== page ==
The documentary “Tambogrande” which addresses the peaceful fight against the operation of gold mines in Peru, will be shown today in Prague, Czech Republic, at the ninth annual “One World” documentary film festival.Canadian Stephanie Boyd and Peruvian Ernesto Cabellos have worked eight years on this film that cost US$ 90,000 and goes deep into the denunciation of developing mining activities without due health guarantees and justice. The two filmmakers have already produced a documentary on the same topic, “Choropampa, el precio de oro” (Choropampa. The price of gold) which was released in 2002.
The producing company is “Guarango Film and Video”, founded 13 years ago by Ernesto Cabellos and Swiss producer Stefan Kaspar to promote the independent production and distribution of Peruvian film and video. Guarango is a registered non-profit organization in Peru as well as a member of the Peruvian Filmmaker’s Association.
“Choropampa had a great impact, after more than a thousand people were poisoned with mercury in Yanachocha after an accident. The people in charge of the mining Newmont company did not compensate anyone”, Boyd told EFE news agency in the Czech capital.
It led to an investigation by the American embassy and in the year 2000 a collective denunciation was filed in a U.S. federal court . A ruling is still pending.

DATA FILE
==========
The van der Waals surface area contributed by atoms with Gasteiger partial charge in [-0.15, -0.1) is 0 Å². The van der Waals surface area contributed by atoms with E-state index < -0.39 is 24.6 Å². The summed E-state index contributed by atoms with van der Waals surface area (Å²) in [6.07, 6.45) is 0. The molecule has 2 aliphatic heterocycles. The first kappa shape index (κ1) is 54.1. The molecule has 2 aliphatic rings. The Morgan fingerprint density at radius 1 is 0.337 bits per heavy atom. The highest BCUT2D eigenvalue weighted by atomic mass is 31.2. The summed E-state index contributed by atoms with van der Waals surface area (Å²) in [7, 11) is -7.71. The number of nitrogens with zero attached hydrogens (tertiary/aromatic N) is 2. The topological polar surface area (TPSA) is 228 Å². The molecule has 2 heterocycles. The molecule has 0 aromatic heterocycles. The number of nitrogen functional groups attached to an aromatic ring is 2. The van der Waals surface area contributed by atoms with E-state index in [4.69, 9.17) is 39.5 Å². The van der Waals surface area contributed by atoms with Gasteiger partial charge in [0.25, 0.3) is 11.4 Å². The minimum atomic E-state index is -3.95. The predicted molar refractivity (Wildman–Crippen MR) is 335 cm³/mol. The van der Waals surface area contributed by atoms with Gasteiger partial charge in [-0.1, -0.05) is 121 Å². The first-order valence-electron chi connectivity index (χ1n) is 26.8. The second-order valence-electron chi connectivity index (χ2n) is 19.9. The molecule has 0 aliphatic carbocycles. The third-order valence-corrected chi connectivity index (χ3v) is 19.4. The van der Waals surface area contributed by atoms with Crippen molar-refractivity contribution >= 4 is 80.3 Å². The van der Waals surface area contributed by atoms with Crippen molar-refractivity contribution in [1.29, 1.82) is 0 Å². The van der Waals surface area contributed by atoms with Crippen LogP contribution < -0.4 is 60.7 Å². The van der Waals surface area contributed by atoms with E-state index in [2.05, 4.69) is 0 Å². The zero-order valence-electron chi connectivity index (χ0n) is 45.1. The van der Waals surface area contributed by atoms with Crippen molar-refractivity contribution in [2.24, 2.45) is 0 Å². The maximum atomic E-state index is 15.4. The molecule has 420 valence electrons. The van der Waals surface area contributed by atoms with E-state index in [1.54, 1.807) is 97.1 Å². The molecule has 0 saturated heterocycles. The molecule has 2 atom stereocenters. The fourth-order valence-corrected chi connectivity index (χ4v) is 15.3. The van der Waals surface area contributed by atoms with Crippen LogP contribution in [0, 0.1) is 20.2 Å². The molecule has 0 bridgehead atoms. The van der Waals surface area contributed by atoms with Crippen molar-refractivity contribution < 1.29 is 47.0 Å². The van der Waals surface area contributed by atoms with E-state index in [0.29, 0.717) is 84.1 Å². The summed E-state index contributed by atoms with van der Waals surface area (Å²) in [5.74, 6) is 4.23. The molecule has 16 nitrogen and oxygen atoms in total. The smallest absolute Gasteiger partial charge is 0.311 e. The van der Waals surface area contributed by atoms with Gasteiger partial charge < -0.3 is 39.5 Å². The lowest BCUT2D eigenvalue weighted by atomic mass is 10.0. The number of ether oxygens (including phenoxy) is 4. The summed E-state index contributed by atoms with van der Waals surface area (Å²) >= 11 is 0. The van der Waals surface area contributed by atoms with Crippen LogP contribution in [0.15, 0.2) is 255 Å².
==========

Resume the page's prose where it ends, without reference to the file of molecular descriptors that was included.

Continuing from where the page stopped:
“Compared to the tragedy of Choropampa, Tambogrande seems more like a comedy. It is an important positive story for the community”, Boyd said. She moved from Kenya to Peru almost ten years ago.
An international advocacy campaign has been launched to support the Peruvian town of Tambogrande in their struggle to stop a Canadian company from setting up an open-pit gold mine in the town. Tambogrande is one of Peru’s most productive agricultural regions, and it is feared that the proposed mine would bring severe contamination to the soil and the water supplies, endangering the health and livelihood of the local people. The $1 billion project would also require the relocation of over half of the town’s residents.
Boyd mentioned six other mining projects in Peru that do not have the support of the local population, reason why she considers helpful “to tell the history of a town and its non-violent resistance”.
The “Tambogrande – Mangos, Murder, Mining” documentary has won 5 international awards and been broadcast on the Sundance Channel USA), CBC Country (Canada), KBDI Colorado, USA) and national television in Peru, Argentina and Venezuela.
After the European opening, the documentary will screen in South Korea.